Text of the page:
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green@work : Magazine : Back Issues : Jan/Feb 2004 : Green Design Beyond a Building


Green Design Beyond a Building

More and more companies are identifying environmental stewardship with an improved bottom line, and this starts with the design of their facilities. A sustainable design approach can provide a long-term green solution that guarantees the best environment for a company’s corporate culture, while taking a responsible approach to its surroundings. In fact, this design approach positively affects the culture and, in turn, the performance of a company’s employees.

In developing these long-term solutions, owners and facility managers can consider the following lessons learned surrounding four key considerations to sustainability: site, water and energy conservation, materials and indoor air quality.

* Sustainable Site

The headquarters for Butler Manufacturing Co., a leading producer of metal buildings, window systems and roofing systems, is an example of how a green building can be sensitive to its specific environment. The challenge facing the design team for Butler’s 154,000-square-foot, two-story new world headquarters was to develop a modern office building on a brownfield site. The vacant site, known as “The Yards,” was situated in Kansas City’s West Bottoms area near the Kansas River, a location that was formerly home to the cattle yards where trains were loaded and unloaded, in a city where fortunes were built on the thriving livestock industry. Butler Manufacturing’s leadership charged the project team with designing the building within the urban core, where access to public transportation, the history of the area and the community at large would stimulate ongoing redevelopment in this once-vibrant part of the city.

The approach of the design team was site remediation, clean-up and specific erosion-control efforts on the Butler site, including extensive storm-water management, which exceeded the requirements of the Missouri Department of Natural Resources. The site restoration provided an opportunity to both eliminate erosion of the contaminated soil into the Kansas River and to use native plants, accustomed to the region’s climate and able to survive the wide climate changes Kansas City experiences throughout the year.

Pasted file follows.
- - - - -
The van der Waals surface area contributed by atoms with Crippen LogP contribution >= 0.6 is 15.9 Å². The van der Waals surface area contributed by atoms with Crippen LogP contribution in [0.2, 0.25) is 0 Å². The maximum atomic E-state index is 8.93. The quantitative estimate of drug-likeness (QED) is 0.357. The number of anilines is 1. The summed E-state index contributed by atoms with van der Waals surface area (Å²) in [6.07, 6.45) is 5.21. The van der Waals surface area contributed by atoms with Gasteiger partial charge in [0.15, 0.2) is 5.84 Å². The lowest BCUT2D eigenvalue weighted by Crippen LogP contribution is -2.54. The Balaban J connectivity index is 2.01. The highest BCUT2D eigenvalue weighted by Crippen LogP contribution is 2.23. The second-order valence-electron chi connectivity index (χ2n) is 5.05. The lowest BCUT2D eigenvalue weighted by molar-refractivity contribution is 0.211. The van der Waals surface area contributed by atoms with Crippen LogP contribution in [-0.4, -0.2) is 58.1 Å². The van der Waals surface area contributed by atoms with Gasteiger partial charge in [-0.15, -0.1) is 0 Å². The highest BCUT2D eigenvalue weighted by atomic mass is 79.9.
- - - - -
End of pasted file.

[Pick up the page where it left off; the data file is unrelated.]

The Butler world headquarters also needed to be a showcase for its wide range of products. To properly display these products, lighting the building was an important factor. For example, using Butler’s skywall translucent panels as wall systems was a unique solution that created a profound design element. Dramatic energy savings were realized through generous skylights and a clerestory, which reduced the numbers of light fixtures needed. On most days, the building’s “community center” atrium requires no additional lighting due to the amount of natural daylight that enters the space.

Throughout the building, occupancy sensors shut off lights when spaces are unoccupied. The unique use of Butler’s own product covering the walkway from the building’s garage to the entrance screens the west side first-floor windows from intense summer sunlight. Low-E glass to the east, south and west façades protect the building from solar heat gain in the summer. These elements, along with a raised-access floor ventilation system and the reduced number of lights due to daylighting, allowed a significant reduction in the size of mechanical AC units, realizing dramatic energy savings and a significant decrease in upfront costs.

* Water and Energy Conservation
CDFM2 Architecture used its 4,000-square-foot rooftop deck as an opportunity for its own green roof project. An oasis of plants and water, the deck appears like a mirage amid the black asphalt roofs of downtown Kansas City. The plant material uses the sun’s energy to thrive, thus reducing the amount of radiation put back into the atmosphere, a process known as the urban heat-island effect. Rainspouts act as collectors for rainwater to water plants, significantly reducing water consumption in the maintenance of the rooftop garden. The thermal mass of the soil actually provides insulation to the occupied office space below. The rooftop greenery “saves green” for the bottom line. A silvery canister turns out to be a mini-pond, full of fish and aquatic plants. Garden lunches and client meetings become an opportunity to demonstrate green issues and technologies to CDFM2’s clients.

* Materials and Resources